William Goldman is a successful novelist, film scenarist, playwright, critic, and children's book author who focuses much of his attention on the illusions by which men and women live. These illusions often make existence more miserable than it need be and provide a core from which all of Goldman's protagonists seek to escape. Ironically, what they escape to is more often than not other illusions, which, because of the artificial distinctions society attaches to them, rarely satisfy their human needs.
When Raymond Trevitt's desperate attempts to protect the ideals of his childhood from adult realities in The Temple of Gold inadvertently cause the deaths of his closest friends, he leaves his home, but discovers only frustration and intolerance elsewhere. In Your Turn to Curtsy, My Turn to Bow, Chad Kimberly is driven by his ambitious illusions into believing he is a new Messiah, whose schizophrenic demands frighten the novel's protagonist, Peter Bell, into a life of escapist day-dreaming. Ambition is not the only illusion that drives the characters of Boys and Girls Together to New York; most of them are escaping from the unbearable circumstances of their home lives. Nevertheless, their hopes for self-improvement are dashed by unsuccessful love affairs, domineering parents, professional failures, embarrassing social exposures, and suicide. In Soldier in the Rain, Eustis Clay and Maxwell Slaughter cannot free themselves from the military-economic complex of which they are so much a part.
The great American illusions about success are the central concerns of The Thing of It Is ... and Father's Day, in which the talented, rich, but quirky Amos McCracken spends a tremendous amount of money trying to save his marriage and then his relationship with his daughter. In the end, his guilt-ridden personal failures lead him to create fantasies that enable him to fulfill the images he has of himself but that also pose a serious threat to the safety and well-being of others.
Unlike Amos McCracken or Kit Gil of No Way to Treat a Lady, Westley and Buttercup of The Princess Bride, Babe Levy of Marathon Man, and Corky Withers of Magic cannot retreat to a fabulous land to try to make themselves whole; they already live in fabulous land, where they are constantly assaulted by its empirical and psychological facts. Forced to encounter a vast confusion of fact and fiction, to deal with pain and death, and to seek power against forces that are difficult to pinpoint and consequently understand, the protagonists of these three novels must stay rooted in social systems that attempt to deny their vitality while creating illusions that life is what it should be.
Combining the everyday reality of Goldman's early novels with the fabulous reality of his later works, Tinsel tells the story of three women who desperately try to escape from the boredom of their daily lives to the fame and fortune of movie stardom, which, like all illusions, eludes them. As he did in Marathon Man and Magic, Goldman divides this into many chapters, so short and so different from any other in terms of setting and action that they flash by the reader like scenes in a movie. Because of their length, Goldman can keep simultaneously occurring stories running vividly in the reader's imagination without making any significant connections between them. When the individual stories eventually come together, Goldman continues flashing different scenes containing markedly different actions at such a pace that reading Goldman's story about the film industry becomes as close to a cinematic experience as literature can provide.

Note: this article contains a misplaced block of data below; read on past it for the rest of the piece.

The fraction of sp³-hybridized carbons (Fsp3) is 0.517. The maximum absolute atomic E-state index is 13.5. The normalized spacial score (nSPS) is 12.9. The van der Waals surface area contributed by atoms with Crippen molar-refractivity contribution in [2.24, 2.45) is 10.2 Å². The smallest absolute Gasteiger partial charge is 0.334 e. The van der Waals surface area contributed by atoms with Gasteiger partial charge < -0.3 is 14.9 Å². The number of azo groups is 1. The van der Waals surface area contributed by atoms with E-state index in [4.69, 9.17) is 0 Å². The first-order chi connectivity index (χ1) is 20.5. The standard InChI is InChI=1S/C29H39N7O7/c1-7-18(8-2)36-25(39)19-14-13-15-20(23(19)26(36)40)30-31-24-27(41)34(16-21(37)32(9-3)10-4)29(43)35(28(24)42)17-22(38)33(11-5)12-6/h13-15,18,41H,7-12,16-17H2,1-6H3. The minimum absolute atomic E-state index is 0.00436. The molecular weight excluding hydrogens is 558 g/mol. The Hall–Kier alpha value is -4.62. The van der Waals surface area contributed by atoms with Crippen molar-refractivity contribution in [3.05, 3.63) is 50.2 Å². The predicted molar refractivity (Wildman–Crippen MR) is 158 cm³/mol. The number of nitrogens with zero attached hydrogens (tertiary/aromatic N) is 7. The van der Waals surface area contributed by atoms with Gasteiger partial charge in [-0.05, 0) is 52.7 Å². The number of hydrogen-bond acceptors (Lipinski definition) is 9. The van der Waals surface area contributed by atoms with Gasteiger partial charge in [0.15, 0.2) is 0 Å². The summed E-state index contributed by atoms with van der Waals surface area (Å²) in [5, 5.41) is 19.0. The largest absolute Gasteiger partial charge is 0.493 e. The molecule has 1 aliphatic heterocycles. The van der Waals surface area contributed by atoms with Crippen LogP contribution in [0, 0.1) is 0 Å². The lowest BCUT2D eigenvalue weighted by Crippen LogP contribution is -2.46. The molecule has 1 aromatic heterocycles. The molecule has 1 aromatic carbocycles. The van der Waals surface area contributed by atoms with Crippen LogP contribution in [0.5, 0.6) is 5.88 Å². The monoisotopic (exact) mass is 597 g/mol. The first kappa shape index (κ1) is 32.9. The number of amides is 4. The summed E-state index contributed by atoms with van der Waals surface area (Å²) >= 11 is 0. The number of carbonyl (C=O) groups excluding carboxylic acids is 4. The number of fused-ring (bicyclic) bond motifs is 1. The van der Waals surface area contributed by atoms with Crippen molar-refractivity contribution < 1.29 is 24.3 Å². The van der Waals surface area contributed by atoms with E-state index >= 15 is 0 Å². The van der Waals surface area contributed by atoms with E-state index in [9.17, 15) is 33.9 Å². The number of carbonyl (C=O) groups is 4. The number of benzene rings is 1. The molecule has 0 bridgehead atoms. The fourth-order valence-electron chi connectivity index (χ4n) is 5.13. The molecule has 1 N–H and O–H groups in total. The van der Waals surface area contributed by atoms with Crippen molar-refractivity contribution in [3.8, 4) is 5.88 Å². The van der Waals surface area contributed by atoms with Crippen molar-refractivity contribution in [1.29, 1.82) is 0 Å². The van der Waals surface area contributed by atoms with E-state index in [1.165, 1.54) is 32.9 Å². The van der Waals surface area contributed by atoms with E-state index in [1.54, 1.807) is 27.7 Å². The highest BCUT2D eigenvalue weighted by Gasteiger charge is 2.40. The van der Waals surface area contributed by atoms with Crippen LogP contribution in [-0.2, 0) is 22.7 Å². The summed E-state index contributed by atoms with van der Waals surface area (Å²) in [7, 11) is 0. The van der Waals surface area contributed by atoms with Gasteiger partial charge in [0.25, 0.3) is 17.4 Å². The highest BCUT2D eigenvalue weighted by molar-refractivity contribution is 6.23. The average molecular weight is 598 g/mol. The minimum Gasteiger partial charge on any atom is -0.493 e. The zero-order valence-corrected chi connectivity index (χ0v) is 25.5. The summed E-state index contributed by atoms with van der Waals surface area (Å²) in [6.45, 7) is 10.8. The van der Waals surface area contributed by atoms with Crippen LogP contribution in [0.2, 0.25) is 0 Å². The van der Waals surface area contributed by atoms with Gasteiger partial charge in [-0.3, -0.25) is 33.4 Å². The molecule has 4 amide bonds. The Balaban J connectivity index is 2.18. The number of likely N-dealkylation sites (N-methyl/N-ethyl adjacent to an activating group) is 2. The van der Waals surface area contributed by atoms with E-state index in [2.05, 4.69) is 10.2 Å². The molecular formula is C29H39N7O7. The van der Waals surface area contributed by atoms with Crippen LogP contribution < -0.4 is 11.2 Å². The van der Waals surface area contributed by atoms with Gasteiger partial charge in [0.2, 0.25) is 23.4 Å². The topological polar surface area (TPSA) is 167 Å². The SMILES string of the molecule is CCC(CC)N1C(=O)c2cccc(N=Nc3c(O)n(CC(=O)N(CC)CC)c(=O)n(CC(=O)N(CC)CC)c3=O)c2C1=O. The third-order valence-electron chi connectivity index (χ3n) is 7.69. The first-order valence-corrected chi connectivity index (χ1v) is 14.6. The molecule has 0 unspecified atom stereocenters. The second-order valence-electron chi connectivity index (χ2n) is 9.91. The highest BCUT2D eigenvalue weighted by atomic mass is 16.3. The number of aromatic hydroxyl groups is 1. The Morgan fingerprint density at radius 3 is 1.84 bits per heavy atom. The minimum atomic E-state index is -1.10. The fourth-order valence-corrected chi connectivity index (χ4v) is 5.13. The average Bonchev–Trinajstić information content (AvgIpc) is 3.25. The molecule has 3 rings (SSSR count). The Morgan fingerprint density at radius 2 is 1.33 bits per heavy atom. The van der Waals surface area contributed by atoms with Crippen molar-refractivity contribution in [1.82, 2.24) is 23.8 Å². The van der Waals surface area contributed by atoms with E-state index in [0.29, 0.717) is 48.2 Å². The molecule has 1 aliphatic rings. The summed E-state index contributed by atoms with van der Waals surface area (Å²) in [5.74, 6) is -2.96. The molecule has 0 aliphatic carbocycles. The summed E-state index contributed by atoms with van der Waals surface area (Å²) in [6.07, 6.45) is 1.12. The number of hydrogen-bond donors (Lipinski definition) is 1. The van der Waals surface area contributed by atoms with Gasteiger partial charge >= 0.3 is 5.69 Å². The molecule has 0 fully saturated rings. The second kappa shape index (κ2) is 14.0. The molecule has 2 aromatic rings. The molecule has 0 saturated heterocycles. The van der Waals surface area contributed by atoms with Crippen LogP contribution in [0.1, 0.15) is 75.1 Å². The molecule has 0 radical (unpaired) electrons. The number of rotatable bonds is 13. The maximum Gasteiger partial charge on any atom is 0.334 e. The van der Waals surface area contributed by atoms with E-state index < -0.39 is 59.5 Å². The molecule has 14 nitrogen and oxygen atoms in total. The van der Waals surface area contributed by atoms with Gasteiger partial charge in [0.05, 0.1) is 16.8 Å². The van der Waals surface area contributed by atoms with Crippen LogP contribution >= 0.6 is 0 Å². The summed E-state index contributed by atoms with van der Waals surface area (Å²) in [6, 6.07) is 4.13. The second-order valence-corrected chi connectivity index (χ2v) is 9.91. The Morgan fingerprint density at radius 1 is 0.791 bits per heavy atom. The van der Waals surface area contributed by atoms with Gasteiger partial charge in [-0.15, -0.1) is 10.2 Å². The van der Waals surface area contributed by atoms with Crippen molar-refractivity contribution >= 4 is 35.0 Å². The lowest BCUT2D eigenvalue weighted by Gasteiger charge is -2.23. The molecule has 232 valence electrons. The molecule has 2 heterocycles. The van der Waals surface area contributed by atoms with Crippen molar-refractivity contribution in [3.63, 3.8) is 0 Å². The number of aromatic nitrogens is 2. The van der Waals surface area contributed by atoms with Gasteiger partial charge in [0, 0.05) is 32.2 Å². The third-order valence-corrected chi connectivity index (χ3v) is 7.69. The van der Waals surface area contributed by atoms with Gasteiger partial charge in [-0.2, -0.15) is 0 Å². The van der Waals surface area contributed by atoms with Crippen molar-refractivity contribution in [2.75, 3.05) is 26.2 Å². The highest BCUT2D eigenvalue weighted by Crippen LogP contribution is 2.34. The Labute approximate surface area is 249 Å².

With The Color of Light Goldman returned to the themes of innocence and loss that concerned him in his early novels, only this time around he discusses them as subjects for writing. Unfortunately, this serious book, like some of his early serious novels, wasn't as well received as it should have been, and Goldman returned to the fabulist landscape of Marathon Man and Magic in Control and Heat. But he passed through fantasyland on the way just as he did in 1973 with The Princess Bride. The Silent Gondoliers tells us why the gondoliers in Venice no longer sing. Even they have lost their innocence in a world from which there is no escape.
Perhaps because of his popularity or the reputation he has established in Hollywood (many of his novels have been adapted to the screen), many critics have misunderstood or underrated Goldman's works. Perhaps these critics have been confused by Goldman's use of multiple modes—novel of manners, confessional journal, psychological novel, social satire, romantic parody, black humor novel, detective story, spy novel, radical protest novel, soap opera, absurdist novel, and more—within a wide frame of genres. Whatever the reason, Goldman is an extraordinarily talented and prolific writer whose incorporation of cinematic techniques with conventional narrative forms mark a significant contribution to the novel tradition. His success in the screen trade has perhaps influenced a move away from fiction, with a growing number of successful screenplays, along with memoirs of his work in Hollywood, to his credit.
© Richard Andersen 1979
William Goldman books reviewed
The Princess Bride
Beautiful, flaxen-haired Buttercup has fallen for Westley, the farm boy, and when he departs to make his fortune, she vows never to love another. So when she hears that his...
- The Temple of Gold (1957)
- Your Turn to Curtsy, My Turn to Bow (1958)
- Soldier in the Rain (1960)
- Boys and Girls Together (1964)
- No Way to Treat a Lady (1964)
- The Thing of It Is... (1967)
- Father's Day (1971)
- The Princess Bride (1973)
- Marathon Man (1974)
- Magic (1976)
- Tinsel (1979)
- Control (1982)
- The Silent Gondoliers (1983)
- The Color of Light (1984)
- Heat (1985)
- Brothers (1986)